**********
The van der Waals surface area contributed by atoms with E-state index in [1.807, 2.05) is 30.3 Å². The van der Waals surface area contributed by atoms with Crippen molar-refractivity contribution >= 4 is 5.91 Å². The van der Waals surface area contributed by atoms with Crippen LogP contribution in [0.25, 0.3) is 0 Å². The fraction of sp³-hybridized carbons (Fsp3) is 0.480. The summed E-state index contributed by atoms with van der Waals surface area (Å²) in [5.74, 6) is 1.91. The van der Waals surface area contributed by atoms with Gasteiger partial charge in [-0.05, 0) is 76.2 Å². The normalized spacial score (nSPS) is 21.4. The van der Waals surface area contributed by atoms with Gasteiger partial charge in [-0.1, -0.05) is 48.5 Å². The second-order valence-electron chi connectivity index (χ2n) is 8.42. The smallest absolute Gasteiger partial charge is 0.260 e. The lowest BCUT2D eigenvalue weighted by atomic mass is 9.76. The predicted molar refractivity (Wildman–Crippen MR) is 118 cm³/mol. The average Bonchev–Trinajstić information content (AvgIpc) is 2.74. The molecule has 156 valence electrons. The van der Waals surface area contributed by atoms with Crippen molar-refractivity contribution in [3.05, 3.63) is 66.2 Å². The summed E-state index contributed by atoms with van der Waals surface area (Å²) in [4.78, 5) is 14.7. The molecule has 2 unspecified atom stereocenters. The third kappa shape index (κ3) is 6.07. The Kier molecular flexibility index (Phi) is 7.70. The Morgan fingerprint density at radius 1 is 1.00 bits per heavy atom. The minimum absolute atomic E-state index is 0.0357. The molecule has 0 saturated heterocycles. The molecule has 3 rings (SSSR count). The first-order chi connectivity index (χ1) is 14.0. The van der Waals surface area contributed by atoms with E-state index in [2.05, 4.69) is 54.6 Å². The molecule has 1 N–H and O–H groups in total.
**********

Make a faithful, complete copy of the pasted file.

The van der Waals surface area contributed by atoms with E-state index in [1.807, 2.05) is 30.3 Å². The van der Waals surface area contributed by atoms with Crippen molar-refractivity contribution >= 4 is 5.91 Å². The van der Waals surface area contributed by atoms with Crippen LogP contribution in [0.25, 0.3) is 0 Å². The fraction of sp³-hybridized carbons (Fsp3) is 0.480. The summed E-state index contributed by atoms with van der Waals surface area (Å²) in [5.74, 6) is 1.91. The van der Waals surface area contributed by atoms with Gasteiger partial charge in [-0.05, 0) is 76.2 Å². The normalized spacial score (nSPS) is 21.4. The van der Waals surface area contributed by atoms with Gasteiger partial charge in [-0.1, -0.05) is 48.5 Å². The second-order valence-electron chi connectivity index (χ2n) is 8.42. The smallest absolute Gasteiger partial charge is 0.260 e. The lowest BCUT2D eigenvalue weighted by atomic mass is 9.76. The predicted molar refractivity (Wildman–Crippen MR) is 118 cm³/mol. The average Bonchev–Trinajstić information content (AvgIpc) is 2.74. The molecule has 156 valence electrons. The van der Waals surface area contributed by atoms with Crippen molar-refractivity contribution in [3.05, 3.63) is 66.2 Å². The summed E-state index contributed by atoms with van der Waals surface area (Å²) in [4.78, 5) is 14.7. The molecule has 2 unspecified atom stereocenters. The third kappa shape index (κ3) is 6.07. The Kier molecular flexibility index (Phi) is 7.70. The Morgan fingerprint density at radius 1 is 1.00 bits per heavy atom. The minimum absolute atomic E-state index is 0.0357. The molecule has 0 saturated heterocycles. The molecule has 3 rings (SSSR count). The first-order chi connectivity index (χ1) is 14.0. The van der Waals surface area contributed by atoms with E-state index in [2.05, 4.69) is 54.6 Å². The molecule has 1 N–H and O–H groups in total.